The connector is disposed over the conductive ink pattern and on the top side of the conductive member, whereas the ink pattern is disposed on the bottom side of the conductive member. This arrangement enables the connectors to be disposed in any selected points within a perimeter of the pattern without affecting current distribution. This flexibility of connector positioning, provided by the present invention, facilitates manufacture of the electrodes. In addition, because the lead wire is not disposed between the conductive pattern and patients' skin, there is no interference with the electrode current distribution as is the case when the lead wire is disposed between the conductive pattern and the patients' skin as is the case with some prior art electrodes.

In one embodiment of the present invention, the conductive pattern is disposed on the conductive flexible member bottom at a spaced apart distance from a perimeter of the conductive flexible member in order to establish a border between the perimeter of the conductive ink pattern and the conductive flexible member perimeter. This is important in providing controlled “roll off” of electrical current distribution. While even and uniform electrical current density across the electrode is the desired distribution, such current density should not be present at the edge of the electrode since it may cause unwanted stimulation at that site. Thus, it is most desirable to have the current density “roll off” or be reduced to zero over a short distance. The border arrangement in accordance with the present invention provides for such desired current roll off while providing uniform current distribution over the electrode from border to border.

In addition, the present invention provides for indicia, which is printed on the conductive flexible member in the border region and not contacting the conductive ink pattern, for conveying written information to a user. The indicia when disposed in the border does not affect current distribution or current “roll off” at electrode edges. Visual observation of the indicia is enhanced through the utilization of a conductive hydrogel adhesive with sufficient transparency to enable the user to read the indicia therethrough.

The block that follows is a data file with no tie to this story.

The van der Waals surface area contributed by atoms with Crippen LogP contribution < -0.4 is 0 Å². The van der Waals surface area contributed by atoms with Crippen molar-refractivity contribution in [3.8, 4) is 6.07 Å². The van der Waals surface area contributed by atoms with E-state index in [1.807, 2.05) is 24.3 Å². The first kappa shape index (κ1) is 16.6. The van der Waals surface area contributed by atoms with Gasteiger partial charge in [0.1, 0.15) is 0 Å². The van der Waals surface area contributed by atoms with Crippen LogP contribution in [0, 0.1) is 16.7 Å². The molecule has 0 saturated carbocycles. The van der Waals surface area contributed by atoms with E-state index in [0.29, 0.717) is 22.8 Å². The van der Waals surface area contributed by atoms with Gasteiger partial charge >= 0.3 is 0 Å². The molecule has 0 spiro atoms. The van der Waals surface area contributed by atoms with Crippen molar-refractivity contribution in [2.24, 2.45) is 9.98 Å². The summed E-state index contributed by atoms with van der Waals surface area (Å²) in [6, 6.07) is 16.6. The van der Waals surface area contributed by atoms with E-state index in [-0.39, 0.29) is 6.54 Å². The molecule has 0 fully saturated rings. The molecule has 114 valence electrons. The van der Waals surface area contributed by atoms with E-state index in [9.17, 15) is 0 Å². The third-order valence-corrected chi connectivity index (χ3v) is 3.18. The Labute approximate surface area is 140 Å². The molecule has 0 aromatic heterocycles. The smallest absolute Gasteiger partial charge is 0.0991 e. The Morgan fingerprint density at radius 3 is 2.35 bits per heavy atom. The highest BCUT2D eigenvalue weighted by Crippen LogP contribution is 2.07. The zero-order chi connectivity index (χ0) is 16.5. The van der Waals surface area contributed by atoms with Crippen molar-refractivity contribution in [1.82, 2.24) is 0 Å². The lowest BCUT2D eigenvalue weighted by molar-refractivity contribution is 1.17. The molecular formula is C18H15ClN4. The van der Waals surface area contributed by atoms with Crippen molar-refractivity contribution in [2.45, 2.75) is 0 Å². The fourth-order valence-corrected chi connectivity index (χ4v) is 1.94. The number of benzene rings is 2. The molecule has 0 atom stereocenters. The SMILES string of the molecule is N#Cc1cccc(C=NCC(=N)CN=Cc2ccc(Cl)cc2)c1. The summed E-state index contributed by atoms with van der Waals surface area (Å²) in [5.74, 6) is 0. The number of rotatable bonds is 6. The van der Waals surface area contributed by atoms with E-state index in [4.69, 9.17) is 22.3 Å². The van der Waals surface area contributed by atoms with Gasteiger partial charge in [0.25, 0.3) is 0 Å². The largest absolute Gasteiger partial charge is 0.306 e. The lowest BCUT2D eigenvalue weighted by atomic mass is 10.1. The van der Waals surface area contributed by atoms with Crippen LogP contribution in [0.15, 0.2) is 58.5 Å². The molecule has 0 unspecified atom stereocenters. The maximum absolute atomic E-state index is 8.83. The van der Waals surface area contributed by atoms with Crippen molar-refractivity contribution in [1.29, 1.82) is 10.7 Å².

In yet another embodiment of the present invention, the medical electrode includes a moderately conductive flexible member having a top and a bottom side with a plurality of connectors in contact with the conductive member top side for establishing electrical contact with external apparatus, and a plurality of highly conductive patterns are disposed on the conductive flexible member bottom side.

This feature provides for the advantage of fixed electrode distances which assures proper application of the electrode for optimum patient stimulation or signal recording when multiple electrodes are utilized.

A moderately high conductive adhesive is disposed on the conductive member bottom side and covers the conductive ink patterns for adhering the electrode to a patients' skin.

It should be appreciated that the lead wire may be attached or held in place on the conductive flexible member top side in any manner, and inasmuch as the current distribution across the electrode conductive gel is controlled by the relative conductivities of the flexible member, ink pattern and the adhesive, the connector can be placed anywhere within the borders of the ink pattern as hereinabove noted.

BRIEF DESCRIPTION OF THE DRAWINGS

The present invention may be better understood with reference to the following detailed description, taken in conjunction with the accompanying drawings, in which:

FIG. 1 is an exploded cross-sectional view of a medical electrode in accordance with the present invention generally showing a moderately conductive flexible member having a top side and a bottom side, a connector in contact with the member top side, and a non-conductive flexible sheet covering the moderately conductive flexible member top side and the connector; a highly conductive pattern is disposed on the member bottom side, along with a moderately high conductive adhesive and a plastic carrier with a release layer, the carrier preventing premature and/or inadvertent contact with the hydrogel;

FIGS. 2 a and 2 b are plan views of two embodiments of the present invention showing different ink patterns and indicia for identifying the electrodes;